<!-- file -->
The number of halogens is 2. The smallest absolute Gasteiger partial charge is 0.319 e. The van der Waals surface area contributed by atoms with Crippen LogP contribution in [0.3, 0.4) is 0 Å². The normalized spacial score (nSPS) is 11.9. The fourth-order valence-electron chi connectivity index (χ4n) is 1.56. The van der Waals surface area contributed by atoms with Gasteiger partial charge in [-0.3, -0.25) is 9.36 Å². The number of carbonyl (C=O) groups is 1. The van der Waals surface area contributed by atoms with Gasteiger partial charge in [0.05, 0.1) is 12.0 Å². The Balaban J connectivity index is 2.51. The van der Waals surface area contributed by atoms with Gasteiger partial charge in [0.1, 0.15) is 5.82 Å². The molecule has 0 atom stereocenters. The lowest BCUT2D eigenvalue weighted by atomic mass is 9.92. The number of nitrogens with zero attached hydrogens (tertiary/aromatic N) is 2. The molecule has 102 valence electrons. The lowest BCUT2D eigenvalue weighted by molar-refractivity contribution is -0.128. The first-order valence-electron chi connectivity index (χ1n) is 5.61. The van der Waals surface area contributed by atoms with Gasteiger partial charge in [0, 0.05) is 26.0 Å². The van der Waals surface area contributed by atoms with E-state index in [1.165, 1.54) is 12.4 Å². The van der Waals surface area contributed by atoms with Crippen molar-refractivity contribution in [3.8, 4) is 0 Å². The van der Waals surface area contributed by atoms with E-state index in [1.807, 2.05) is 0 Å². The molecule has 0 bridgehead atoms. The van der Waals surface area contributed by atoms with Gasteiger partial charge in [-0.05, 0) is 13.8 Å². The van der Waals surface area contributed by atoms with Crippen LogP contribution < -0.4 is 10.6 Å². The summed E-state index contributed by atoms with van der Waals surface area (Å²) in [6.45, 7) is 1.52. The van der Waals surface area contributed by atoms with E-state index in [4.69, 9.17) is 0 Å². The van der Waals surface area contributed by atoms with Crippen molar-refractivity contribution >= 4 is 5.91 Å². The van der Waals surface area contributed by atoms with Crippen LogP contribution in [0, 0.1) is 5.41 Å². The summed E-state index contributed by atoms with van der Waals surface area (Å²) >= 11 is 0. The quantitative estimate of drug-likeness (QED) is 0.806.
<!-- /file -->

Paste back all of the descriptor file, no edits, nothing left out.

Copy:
The number of halogens is 2. The smallest absolute Gasteiger partial charge is 0.319 e. The van der Waals surface area contributed by atoms with Crippen LogP contribution in [0.3, 0.4) is 0 Å². The normalized spacial score (nSPS) is 11.9. The fourth-order valence-electron chi connectivity index (χ4n) is 1.56. The van der Waals surface area contributed by atoms with Gasteiger partial charge in [-0.3, -0.25) is 9.36 Å². The number of carbonyl (C=O) groups is 1. The van der Waals surface area contributed by atoms with Gasteiger partial charge in [0.05, 0.1) is 12.0 Å². The Balaban J connectivity index is 2.51. The van der Waals surface area contributed by atoms with Gasteiger partial charge in [0.1, 0.15) is 5.82 Å². The molecule has 0 atom stereocenters. The lowest BCUT2D eigenvalue weighted by atomic mass is 9.92. The number of nitrogens with zero attached hydrogens (tertiary/aromatic N) is 2. The molecule has 102 valence electrons. The lowest BCUT2D eigenvalue weighted by molar-refractivity contribution is -0.128. The first-order valence-electron chi connectivity index (χ1n) is 5.61. The van der Waals surface area contributed by atoms with Gasteiger partial charge in [0, 0.05) is 26.0 Å². The van der Waals surface area contributed by atoms with E-state index in [1.165, 1.54) is 12.4 Å². The van der Waals surface area contributed by atoms with Crippen molar-refractivity contribution in [3.8, 4) is 0 Å². The van der Waals surface area contributed by atoms with E-state index in [1.807, 2.05) is 0 Å². The molecule has 0 bridgehead atoms. The van der Waals surface area contributed by atoms with Gasteiger partial charge in [-0.05, 0) is 13.8 Å². The van der Waals surface area contributed by atoms with Crippen LogP contribution < -0.4 is 10.6 Å². The summed E-state index contributed by atoms with van der Waals surface area (Å²) in [6.45, 7) is 1.52. The van der Waals surface area contributed by atoms with E-state index in [4.69, 9.17) is 0 Å². The van der Waals surface area contributed by atoms with Crippen molar-refractivity contribution >= 4 is 5.91 Å². The van der Waals surface area contributed by atoms with Crippen LogP contribution in [0, 0.1) is 5.41 Å². The summed E-state index contributed by atoms with van der Waals surface area (Å²) >= 11 is 0. The quantitative estimate of drug-likeness (QED) is 0.806.